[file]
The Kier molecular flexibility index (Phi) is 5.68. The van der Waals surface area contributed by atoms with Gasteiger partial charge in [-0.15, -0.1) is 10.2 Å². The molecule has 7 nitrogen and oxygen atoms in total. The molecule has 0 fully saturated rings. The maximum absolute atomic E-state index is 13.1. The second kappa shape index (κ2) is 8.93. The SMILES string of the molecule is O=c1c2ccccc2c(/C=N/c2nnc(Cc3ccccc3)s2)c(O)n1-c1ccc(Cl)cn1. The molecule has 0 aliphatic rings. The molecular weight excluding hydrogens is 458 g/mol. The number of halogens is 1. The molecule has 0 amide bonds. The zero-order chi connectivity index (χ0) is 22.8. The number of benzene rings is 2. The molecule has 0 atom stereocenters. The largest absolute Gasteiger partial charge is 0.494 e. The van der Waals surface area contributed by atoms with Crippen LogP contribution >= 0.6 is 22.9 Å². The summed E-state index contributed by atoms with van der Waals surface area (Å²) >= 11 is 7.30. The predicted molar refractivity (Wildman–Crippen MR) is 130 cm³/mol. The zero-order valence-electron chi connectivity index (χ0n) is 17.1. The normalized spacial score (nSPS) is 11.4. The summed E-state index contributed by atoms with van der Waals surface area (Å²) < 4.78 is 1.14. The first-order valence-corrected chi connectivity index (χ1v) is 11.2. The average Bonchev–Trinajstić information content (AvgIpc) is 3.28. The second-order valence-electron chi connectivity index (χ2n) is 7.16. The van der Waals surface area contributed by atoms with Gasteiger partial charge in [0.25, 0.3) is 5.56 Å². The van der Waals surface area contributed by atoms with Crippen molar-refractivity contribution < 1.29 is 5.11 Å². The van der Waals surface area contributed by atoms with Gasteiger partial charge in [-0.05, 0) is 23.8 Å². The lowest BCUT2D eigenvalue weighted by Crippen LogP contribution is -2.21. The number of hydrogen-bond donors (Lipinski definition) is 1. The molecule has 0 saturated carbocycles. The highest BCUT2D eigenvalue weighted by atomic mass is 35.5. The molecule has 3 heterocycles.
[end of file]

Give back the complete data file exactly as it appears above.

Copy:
The Kier molecular flexibility index (Phi) is 5.68. The van der Waals surface area contributed by atoms with Gasteiger partial charge in [-0.15, -0.1) is 10.2 Å². The molecule has 7 nitrogen and oxygen atoms in total. The molecule has 0 fully saturated rings. The maximum absolute atomic E-state index is 13.1. The second kappa shape index (κ2) is 8.93. The SMILES string of the molecule is O=c1c2ccccc2c(/C=N/c2nnc(Cc3ccccc3)s2)c(O)n1-c1ccc(Cl)cn1. The molecule has 0 aliphatic rings. The molecular weight excluding hydrogens is 458 g/mol. The number of halogens is 1. The molecule has 0 amide bonds. The zero-order chi connectivity index (χ0) is 22.8. The number of benzene rings is 2. The molecule has 0 atom stereocenters. The largest absolute Gasteiger partial charge is 0.494 e. The van der Waals surface area contributed by atoms with Crippen LogP contribution >= 0.6 is 22.9 Å². The summed E-state index contributed by atoms with van der Waals surface area (Å²) >= 11 is 7.30. The predicted molar refractivity (Wildman–Crippen MR) is 130 cm³/mol. The zero-order valence-electron chi connectivity index (χ0n) is 17.1. The normalized spacial score (nSPS) is 11.4. The summed E-state index contributed by atoms with van der Waals surface area (Å²) < 4.78 is 1.14. The first-order valence-corrected chi connectivity index (χ1v) is 11.2. The average Bonchev–Trinajstić information content (AvgIpc) is 3.28. The second-order valence-electron chi connectivity index (χ2n) is 7.16. The van der Waals surface area contributed by atoms with Gasteiger partial charge in [0.25, 0.3) is 5.56 Å². The van der Waals surface area contributed by atoms with Crippen molar-refractivity contribution < 1.29 is 5.11 Å². The van der Waals surface area contributed by atoms with Gasteiger partial charge in [-0.05, 0) is 23.8 Å². The lowest BCUT2D eigenvalue weighted by Crippen LogP contribution is -2.21. The number of hydrogen-bond donors (Lipinski definition) is 1. The molecule has 0 saturated carbocycles. The highest BCUT2D eigenvalue weighted by atomic mass is 35.5. The molecule has 3 heterocycles.